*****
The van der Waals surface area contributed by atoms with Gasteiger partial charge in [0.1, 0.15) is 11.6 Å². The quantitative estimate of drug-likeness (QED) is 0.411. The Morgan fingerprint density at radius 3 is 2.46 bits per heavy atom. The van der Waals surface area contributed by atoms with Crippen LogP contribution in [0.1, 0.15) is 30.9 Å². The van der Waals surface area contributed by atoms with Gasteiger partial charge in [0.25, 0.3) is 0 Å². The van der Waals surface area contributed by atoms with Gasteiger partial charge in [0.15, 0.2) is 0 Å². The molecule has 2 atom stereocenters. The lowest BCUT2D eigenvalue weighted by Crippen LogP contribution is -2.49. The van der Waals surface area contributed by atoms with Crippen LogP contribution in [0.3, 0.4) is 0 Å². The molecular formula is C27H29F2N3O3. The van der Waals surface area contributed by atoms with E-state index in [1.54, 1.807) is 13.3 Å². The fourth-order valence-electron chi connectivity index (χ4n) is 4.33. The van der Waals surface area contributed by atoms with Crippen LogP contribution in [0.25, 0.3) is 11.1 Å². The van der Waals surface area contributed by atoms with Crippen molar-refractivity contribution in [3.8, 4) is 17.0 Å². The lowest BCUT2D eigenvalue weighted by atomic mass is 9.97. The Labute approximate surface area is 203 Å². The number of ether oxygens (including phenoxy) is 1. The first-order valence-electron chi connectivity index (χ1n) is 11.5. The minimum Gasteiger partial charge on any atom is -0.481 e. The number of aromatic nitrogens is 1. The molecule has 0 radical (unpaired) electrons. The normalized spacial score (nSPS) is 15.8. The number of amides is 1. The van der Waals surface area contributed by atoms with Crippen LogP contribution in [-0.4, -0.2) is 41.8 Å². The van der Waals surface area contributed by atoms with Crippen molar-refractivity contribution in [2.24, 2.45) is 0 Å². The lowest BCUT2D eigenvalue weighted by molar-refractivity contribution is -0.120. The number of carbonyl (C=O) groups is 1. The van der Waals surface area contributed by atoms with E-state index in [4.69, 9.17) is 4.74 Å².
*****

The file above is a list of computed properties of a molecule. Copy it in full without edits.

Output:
The van der Waals surface area contributed by atoms with Gasteiger partial charge in [0.1, 0.15) is 11.6 Å². The quantitative estimate of drug-likeness (QED) is 0.411. The Morgan fingerprint density at radius 3 is 2.46 bits per heavy atom. The van der Waals surface area contributed by atoms with Crippen LogP contribution in [0.1, 0.15) is 30.9 Å². The van der Waals surface area contributed by atoms with Gasteiger partial charge in [0.25, 0.3) is 0 Å². The van der Waals surface area contributed by atoms with Gasteiger partial charge in [0.15, 0.2) is 0 Å². The molecule has 2 atom stereocenters. The lowest BCUT2D eigenvalue weighted by Crippen LogP contribution is -2.49. The van der Waals surface area contributed by atoms with Crippen LogP contribution in [0.3, 0.4) is 0 Å². The molecular formula is C27H29F2N3O3. The van der Waals surface area contributed by atoms with E-state index in [1.54, 1.807) is 13.3 Å². The fourth-order valence-electron chi connectivity index (χ4n) is 4.33. The van der Waals surface area contributed by atoms with Crippen LogP contribution in [0.25, 0.3) is 11.1 Å². The van der Waals surface area contributed by atoms with Crippen molar-refractivity contribution in [3.8, 4) is 17.0 Å². The lowest BCUT2D eigenvalue weighted by atomic mass is 9.97. The Labute approximate surface area is 203 Å². The number of ether oxygens (including phenoxy) is 1. The first-order valence-electron chi connectivity index (χ1n) is 11.5. The minimum Gasteiger partial charge on any atom is -0.481 e. The number of aromatic nitrogens is 1. The molecule has 0 radical (unpaired) electrons. The normalized spacial score (nSPS) is 15.8. The number of amides is 1. The van der Waals surface area contributed by atoms with Crippen LogP contribution in [-0.4, -0.2) is 41.8 Å². The van der Waals surface area contributed by atoms with Crippen molar-refractivity contribution in [2.24, 2.45) is 0 Å². The lowest BCUT2D eigenvalue weighted by molar-refractivity contribution is -0.120. The number of carbonyl (C=O) groups is 1. The van der Waals surface area contributed by atoms with E-state index in [4.69, 9.17) is 4.74 Å².